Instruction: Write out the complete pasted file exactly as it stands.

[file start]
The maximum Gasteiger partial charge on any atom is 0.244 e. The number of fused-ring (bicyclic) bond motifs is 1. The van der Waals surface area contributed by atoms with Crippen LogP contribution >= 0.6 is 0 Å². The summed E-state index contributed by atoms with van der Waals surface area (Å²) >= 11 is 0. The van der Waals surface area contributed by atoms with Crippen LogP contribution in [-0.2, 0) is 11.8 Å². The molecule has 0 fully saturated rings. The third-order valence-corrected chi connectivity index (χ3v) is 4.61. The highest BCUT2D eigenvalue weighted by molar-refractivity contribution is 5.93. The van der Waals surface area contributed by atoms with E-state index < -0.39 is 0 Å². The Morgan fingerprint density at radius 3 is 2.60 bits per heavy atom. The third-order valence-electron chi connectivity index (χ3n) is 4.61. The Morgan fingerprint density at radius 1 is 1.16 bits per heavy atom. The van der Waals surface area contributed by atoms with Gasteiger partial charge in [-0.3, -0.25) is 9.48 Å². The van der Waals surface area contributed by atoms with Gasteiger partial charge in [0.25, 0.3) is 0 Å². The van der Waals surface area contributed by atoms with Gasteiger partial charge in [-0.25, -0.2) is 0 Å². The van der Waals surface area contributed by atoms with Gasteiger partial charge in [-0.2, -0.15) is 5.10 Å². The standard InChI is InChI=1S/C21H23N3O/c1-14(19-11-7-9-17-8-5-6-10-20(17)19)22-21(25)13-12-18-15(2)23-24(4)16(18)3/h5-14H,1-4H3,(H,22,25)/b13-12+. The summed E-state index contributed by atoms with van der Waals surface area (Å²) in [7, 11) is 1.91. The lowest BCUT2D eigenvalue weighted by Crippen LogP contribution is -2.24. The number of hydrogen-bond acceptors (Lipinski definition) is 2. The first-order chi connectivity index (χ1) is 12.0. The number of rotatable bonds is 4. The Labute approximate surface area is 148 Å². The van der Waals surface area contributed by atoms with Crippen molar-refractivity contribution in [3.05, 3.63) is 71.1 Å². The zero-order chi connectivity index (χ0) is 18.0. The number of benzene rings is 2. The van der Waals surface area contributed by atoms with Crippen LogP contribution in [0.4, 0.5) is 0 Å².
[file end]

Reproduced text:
The maximum Gasteiger partial charge on any atom is 0.244 e. The number of fused-ring (bicyclic) bond motifs is 1. The van der Waals surface area contributed by atoms with Crippen LogP contribution >= 0.6 is 0 Å². The summed E-state index contributed by atoms with van der Waals surface area (Å²) >= 11 is 0. The van der Waals surface area contributed by atoms with Crippen LogP contribution in [-0.2, 0) is 11.8 Å². The molecule has 0 fully saturated rings. The third-order valence-corrected chi connectivity index (χ3v) is 4.61. The highest BCUT2D eigenvalue weighted by molar-refractivity contribution is 5.93. The van der Waals surface area contributed by atoms with E-state index < -0.39 is 0 Å². The Morgan fingerprint density at radius 3 is 2.60 bits per heavy atom. The third-order valence-electron chi connectivity index (χ3n) is 4.61. The Morgan fingerprint density at radius 1 is 1.16 bits per heavy atom. The van der Waals surface area contributed by atoms with Gasteiger partial charge in [-0.3, -0.25) is 9.48 Å². The van der Waals surface area contributed by atoms with Gasteiger partial charge in [0.25, 0.3) is 0 Å². The van der Waals surface area contributed by atoms with Gasteiger partial charge in [-0.25, -0.2) is 0 Å². The van der Waals surface area contributed by atoms with Gasteiger partial charge in [-0.2, -0.15) is 5.10 Å². The standard InChI is InChI=1S/C21H23N3O/c1-14(19-11-7-9-17-8-5-6-10-20(17)19)22-21(25)13-12-18-15(2)23-24(4)16(18)3/h5-14H,1-4H3,(H,22,25)/b13-12+. The summed E-state index contributed by atoms with van der Waals surface area (Å²) in [7, 11) is 1.91. The lowest BCUT2D eigenvalue weighted by Crippen LogP contribution is -2.24. The number of hydrogen-bond acceptors (Lipinski definition) is 2. The first-order chi connectivity index (χ1) is 12.0. The number of rotatable bonds is 4. The Labute approximate surface area is 148 Å². The van der Waals surface area contributed by atoms with Crippen molar-refractivity contribution in [3.05, 3.63) is 71.1 Å². The zero-order chi connectivity index (χ0) is 18.0. The number of benzene rings is 2. The van der Waals surface area contributed by atoms with Crippen LogP contribution in [0.4, 0.5) is 0 Å².